1288. Robert Southey to Grosvenor Charles Bedford, 15 March 1807 *
You will do as you think best about Errata  – I had given up the thoughts of any in utter despair, for to enumerate all would I believe fill a whole sheet & to give only a short list when they are so out of all numeration would be impudent. Not to mention that in most instances the emendation can only be conjectural, & in many the blunder is so great that it leaves no ground even for a guess. here follow some which are in the prose-work –
|Vol 1.||361–||for Werter –||read –||Winter|
|444 –||– have||has|
|V 3 –||150 –||descended –||ascended|
|269 –||to be||too|
|423 – line 1||– was –||is|
|434 – Do 1||– made –||make –|
& in the account of Glover  bad language should have been bald language – see how these printers contrive to murder ones meaning!
I gave no directions about sending you a copy – because I conceive you entitled to as many as you please – & to half the profits of the book, be that what it may – (i-e- half the Editors profits, who also <& therefore> one fourth of the whole) be it xxx between three & four pound like the remuneration of Madoc – or between one & two thousand like the guerdon of Walter Scotts Lay  – ‘Oh sweet guerdon – better than Remuneration’ 
I do not think it was necessary to cancel the 2d sheet of the Preface – but am not sorry it is done. About Amhurst you have seen my opinion  – I wish it had not been there – tho its <it> is certainly offensive only in its subject, it may stand. But Ld Chesterfields wit, & the grossness of Gildon & Hinchcliffe must out.  I would rather see my name nailed upon the gallows, than prefixed to a book containing them. And that doleful blunder about Wartons Sonnet  will cost two leaves – that was a dismal oversight indeed. – Have you look Your second Catalogue is as defective as the rest of the book – not half – not a tithe of the Academical titles are specified. But if I were to find out all the abominations of the books I should make you waste like a Newmarket jockey in training
You tell me nothing about Horace. I was very serious in the advice I gave you about him, whatever you may have thought, – & am fully persuaded that there is nothing else to be done.  – It would rejoice me to hear you had found a house – once settled & you will find that you have lost little. Shall I give you an example of true philosophy? – My daughter has this day lost her two cousins  – After staring a little when they were gone, & she understood they were not to come back – I can xxxxxx xxxxx play by myself – said she. Presently she began to rejoice at the thoughts that Daniel would come in the evening – (a playmate of Derwents) – but hearing also that he would not come – she answered after another pause – I can do without him.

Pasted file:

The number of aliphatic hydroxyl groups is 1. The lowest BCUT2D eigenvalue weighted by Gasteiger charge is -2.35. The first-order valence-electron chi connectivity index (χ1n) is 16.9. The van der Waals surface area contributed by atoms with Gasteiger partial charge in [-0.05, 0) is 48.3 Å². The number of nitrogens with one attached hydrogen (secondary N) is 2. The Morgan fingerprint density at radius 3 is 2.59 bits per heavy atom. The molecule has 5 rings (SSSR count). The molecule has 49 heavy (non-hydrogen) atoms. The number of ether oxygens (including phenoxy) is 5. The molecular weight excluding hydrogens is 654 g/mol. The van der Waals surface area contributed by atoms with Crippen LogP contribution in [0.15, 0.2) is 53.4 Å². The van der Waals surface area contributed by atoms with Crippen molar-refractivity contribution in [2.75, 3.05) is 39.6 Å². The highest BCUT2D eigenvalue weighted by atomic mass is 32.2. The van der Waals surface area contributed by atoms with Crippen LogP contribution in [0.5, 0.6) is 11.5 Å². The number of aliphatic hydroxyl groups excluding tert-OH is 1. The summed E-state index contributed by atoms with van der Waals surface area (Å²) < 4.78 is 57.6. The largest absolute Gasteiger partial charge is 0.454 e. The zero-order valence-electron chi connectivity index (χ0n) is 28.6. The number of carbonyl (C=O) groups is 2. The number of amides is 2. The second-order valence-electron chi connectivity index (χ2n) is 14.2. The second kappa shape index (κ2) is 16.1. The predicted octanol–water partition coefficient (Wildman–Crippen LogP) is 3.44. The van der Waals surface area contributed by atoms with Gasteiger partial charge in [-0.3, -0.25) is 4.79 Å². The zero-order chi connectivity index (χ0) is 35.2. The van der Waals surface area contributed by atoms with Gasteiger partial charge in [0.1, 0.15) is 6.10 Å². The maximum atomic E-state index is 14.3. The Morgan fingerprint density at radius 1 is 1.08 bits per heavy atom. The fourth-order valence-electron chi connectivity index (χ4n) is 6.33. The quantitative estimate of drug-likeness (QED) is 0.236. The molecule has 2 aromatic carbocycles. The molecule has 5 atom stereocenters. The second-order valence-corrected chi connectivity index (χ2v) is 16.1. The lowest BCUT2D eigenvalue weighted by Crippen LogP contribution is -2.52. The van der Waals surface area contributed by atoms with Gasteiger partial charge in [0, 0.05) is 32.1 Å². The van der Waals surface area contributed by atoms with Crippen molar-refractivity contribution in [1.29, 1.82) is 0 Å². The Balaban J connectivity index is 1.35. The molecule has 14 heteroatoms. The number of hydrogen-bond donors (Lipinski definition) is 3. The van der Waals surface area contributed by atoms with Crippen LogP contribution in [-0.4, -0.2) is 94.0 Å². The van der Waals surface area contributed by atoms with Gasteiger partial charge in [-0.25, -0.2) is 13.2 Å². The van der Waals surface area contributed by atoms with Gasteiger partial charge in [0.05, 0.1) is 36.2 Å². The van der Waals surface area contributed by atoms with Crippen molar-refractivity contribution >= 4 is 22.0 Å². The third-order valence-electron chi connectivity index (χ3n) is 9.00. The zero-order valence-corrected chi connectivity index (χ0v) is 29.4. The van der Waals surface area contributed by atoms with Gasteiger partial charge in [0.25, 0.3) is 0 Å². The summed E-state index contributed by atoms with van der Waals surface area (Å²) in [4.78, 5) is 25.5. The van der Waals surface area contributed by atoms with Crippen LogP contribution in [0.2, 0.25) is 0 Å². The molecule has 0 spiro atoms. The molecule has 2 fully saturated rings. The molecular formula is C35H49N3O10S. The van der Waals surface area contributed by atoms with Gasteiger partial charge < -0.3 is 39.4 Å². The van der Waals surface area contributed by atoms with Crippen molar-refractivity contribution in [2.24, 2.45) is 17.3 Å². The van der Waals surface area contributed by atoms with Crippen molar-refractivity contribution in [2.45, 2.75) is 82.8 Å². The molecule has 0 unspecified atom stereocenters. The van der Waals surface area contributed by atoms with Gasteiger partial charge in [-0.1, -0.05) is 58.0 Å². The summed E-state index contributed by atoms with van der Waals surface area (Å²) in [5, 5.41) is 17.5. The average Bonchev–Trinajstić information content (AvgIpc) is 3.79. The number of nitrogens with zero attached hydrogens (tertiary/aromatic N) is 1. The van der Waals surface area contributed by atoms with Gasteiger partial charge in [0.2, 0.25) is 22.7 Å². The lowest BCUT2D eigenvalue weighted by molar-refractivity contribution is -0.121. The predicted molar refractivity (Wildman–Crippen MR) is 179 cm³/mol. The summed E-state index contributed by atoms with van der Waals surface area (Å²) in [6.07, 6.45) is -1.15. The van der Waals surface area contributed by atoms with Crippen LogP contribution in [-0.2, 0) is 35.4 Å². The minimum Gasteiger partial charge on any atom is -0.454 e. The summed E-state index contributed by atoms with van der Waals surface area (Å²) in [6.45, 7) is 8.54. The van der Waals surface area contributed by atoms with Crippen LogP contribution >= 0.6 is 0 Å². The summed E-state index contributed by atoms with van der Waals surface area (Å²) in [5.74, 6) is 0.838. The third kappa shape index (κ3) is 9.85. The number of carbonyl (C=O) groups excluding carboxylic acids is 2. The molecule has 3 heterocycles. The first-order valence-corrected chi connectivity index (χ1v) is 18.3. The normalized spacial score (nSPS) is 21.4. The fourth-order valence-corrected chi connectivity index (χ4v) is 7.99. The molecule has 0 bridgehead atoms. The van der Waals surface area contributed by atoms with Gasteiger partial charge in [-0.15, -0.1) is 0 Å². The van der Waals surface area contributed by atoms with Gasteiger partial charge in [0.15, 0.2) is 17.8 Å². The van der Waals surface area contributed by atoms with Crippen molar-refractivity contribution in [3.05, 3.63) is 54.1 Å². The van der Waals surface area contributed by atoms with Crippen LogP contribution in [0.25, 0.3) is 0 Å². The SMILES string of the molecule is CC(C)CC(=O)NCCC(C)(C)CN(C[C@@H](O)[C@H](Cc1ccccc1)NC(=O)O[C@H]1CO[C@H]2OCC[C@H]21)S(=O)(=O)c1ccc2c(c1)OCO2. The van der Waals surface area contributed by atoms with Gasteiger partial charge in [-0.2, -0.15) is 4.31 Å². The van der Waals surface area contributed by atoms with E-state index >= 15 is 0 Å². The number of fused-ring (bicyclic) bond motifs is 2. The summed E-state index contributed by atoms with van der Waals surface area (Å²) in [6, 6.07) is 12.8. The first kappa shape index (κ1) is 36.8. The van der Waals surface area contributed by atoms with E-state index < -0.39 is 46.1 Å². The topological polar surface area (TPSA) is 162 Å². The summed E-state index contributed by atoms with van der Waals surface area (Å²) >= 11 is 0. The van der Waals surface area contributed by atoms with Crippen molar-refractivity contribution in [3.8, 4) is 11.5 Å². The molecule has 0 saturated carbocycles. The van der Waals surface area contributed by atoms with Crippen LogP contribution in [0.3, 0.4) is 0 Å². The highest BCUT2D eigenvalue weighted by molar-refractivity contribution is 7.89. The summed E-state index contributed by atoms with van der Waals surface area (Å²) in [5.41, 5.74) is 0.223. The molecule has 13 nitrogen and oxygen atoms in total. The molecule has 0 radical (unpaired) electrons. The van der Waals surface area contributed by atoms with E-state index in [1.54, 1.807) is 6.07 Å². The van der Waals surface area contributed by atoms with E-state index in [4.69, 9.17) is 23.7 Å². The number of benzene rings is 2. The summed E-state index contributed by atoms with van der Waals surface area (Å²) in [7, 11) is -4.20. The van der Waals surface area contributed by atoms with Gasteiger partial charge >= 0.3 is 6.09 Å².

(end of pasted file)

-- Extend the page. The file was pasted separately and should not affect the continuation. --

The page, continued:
Well said my true daughter!
God bless you
Sunday March 15. 1807.
* Address: To/G. C. Bedford Esqr
Endorsement: 15 March 1807
MS: Bodleian Library, Eng. Lett. c. 24. ALS; 4p.
Previously published: John Wood Warter (ed.), Selections from the Letters of Robert Southey, 4 vols (London, 1856), I, pp. 421–423 [in part]. BACK
 Nicholas Amhurst (1697–1742; DNB), a poet and political writer, who published the satirical Terræ Filius; or, the Secret History of the University of Oxford (1726). A selection from his works is featured in the Specimens of the Later English Poets, I, pp. 394–398. For Southey’s opinion, see Southey to Grosvenor Charles Bedford, 2 January 1807, Letter 1255. BACK
 Philip Dormer Stanhope, 4th Earl of Chesterfield (1694–1773; DNB), Charles Gildon (1665–1723; DNB) and William Hinchcliffe (1692–1742); see Southey to Grosvenor Charles Bedford, 14 March 1807, Letter 1286. BACK